The area we were travelling through is called the Hinterland & goes out to the edge of the real outback. It’s a dry but fertile region & produces wine in places like Mudgee, where we sampled the wines & viewed the vintage motorcycle collection of Robert Stein, a now deceased Ulyssian who’s son now runs the vineyard. There’s also a large wildlife park in the town of Dubbo (they call it a zoo but it’s much better than that) where we saw all kinds of wildlife from around the world, they run an extensive breed & release program for endangered species so we felt our money was well spent. We stopped in Orange to try our luck fossicking in the nearby Ophir gold fields, sadly we didn’t get a speck of gold for our troubles, perhaps because of the 150 years of people trying it before us?
We returned to the Jenolan Caves & had time to take a cave tour before taking the freezing cold wet run back towards the coast again, of course as the weather was so bad we had a real problem getting accommodation - we ended up in an expensive chain motel for the night! We wanted to be near Falconbridge, a tiny town on the edge of the Blue Mountains, as there was a computer shop dealing in reconditioned laptops. After 4 years of heat, cold, humidity, dust & vibration our trusty HP laptop had ruptured every internal organ in a laptop version of MODS. We were trying to conserve the last of our dwindling funds so it was not a good time to buy expensive electronic equipment, but without one we could not update the website, keep the budget up to date, download our photo’s, send off updated CV’s, etc etc so a replacement had to be bought. The laptops they had were not pretty but, being ex govt, were built like a brick & cheap - just what we wanted! The other attraction in Falconbridge is the Norman Lindsay Gallery. He was a bohemian artist with a passion for female nudes, the gallery is in the grounds of his former home & studio with many of his sculptures dotted round the place, very pleasant for a walk round.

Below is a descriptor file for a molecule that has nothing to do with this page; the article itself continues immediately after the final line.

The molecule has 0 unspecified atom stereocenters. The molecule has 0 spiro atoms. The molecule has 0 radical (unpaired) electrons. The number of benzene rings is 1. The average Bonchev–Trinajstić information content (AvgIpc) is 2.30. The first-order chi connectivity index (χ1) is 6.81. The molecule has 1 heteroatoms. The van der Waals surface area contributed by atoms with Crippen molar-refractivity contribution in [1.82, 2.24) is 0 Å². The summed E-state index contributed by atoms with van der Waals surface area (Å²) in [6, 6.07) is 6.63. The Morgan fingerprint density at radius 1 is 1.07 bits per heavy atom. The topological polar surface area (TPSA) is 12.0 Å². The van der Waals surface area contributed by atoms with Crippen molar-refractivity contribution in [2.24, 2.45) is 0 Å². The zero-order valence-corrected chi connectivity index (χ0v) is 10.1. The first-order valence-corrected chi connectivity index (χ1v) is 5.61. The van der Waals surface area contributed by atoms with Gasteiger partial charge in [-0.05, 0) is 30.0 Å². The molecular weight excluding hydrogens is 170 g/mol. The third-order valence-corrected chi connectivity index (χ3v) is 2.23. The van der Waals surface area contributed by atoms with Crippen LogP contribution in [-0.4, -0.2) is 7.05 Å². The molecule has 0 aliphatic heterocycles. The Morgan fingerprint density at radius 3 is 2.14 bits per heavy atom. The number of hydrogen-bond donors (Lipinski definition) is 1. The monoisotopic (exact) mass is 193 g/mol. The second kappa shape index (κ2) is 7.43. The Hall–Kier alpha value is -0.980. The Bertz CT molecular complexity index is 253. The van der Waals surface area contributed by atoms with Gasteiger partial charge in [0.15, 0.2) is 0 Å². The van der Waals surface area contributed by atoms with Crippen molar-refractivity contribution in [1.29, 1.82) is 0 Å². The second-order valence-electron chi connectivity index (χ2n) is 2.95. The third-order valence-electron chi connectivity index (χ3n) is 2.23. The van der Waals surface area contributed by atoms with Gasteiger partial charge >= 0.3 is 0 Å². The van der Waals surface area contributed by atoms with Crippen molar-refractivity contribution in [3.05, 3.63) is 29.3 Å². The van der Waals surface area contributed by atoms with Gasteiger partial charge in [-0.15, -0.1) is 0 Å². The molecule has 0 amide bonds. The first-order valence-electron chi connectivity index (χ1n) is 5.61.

Winter had really set in by this point & it was damn cold, no-one told us Oz had winter! We shivered our way into Goulburn & discovered a historic brewery with accommodation! Although it was way outside our budget we threw caution to the wind & blew days worth of cash on a bed, dinner & many pleasant brews! As an added bonus the brewery was designed by Francis Greenway, an Architect from Bristol who got transported to Oz in 1814 & became the Govt architect, responsible for 49 buildings in Sydney & elsewhere. The brewery has unique Greenway roofs which the owner was happy to give me a personal tour round (it was a quiet night).
From there it’s a short run to Canberra, the capital. It’s unusual as it was purpose built as a capital & is relatively small. It is the only capital city we’ve been happy to ride around on the bikes! Canberra seemed pleased to see us-  the streets were lined with crowds waving red flags & a lady came past with a barbeque lighter so valuable she needed 873 Aussie & Chinese special security guards to protect her. Someone said she was on her way to Beijing for a sporting tournament but we reckon she was a representative from the Asian Food Council, why else would the Chinese Govt have bussed in so many of their people? If that is the case Tibetans really seem to hate their food!
We took a tour round the Oz parliament (2 terms & you’re pensioned for life, seems they’ve learnt from our UK fat cats quite well) & had a quick tour of the war memorial, spoilt by the screaming carpet monkeys that parents seemed to think were there to use it as a playground.
Our next plan was to head over Mt Kosciuszko in the Snowy Mountains, the highest Oz mountain. Luckily we saw a weather forecast as a cold snap was coming in & the temperatures were forecast to drop to -8 C (which they did). We sidetracked to the coast for a wet but much warmer few days then returned to the mountains, which lived up to their name after the cold snap. Unfortunately the cold turned wet as we rode West into Victoria so we took shelter in a fairly well known biker friendly pub at Tintaldra. There was a roaring fire to greet us & we settled in for an evening of dry, warm beer drinking! The weather improved some as we wandered into Victoria, unfortunately it turned grim again as we got to Melbourne. Whether it was the weather that affected us or not we’re not sure, but Melbourne didn’t grab us. We tried a few days there & a couple of nights out, but nothing wowed us.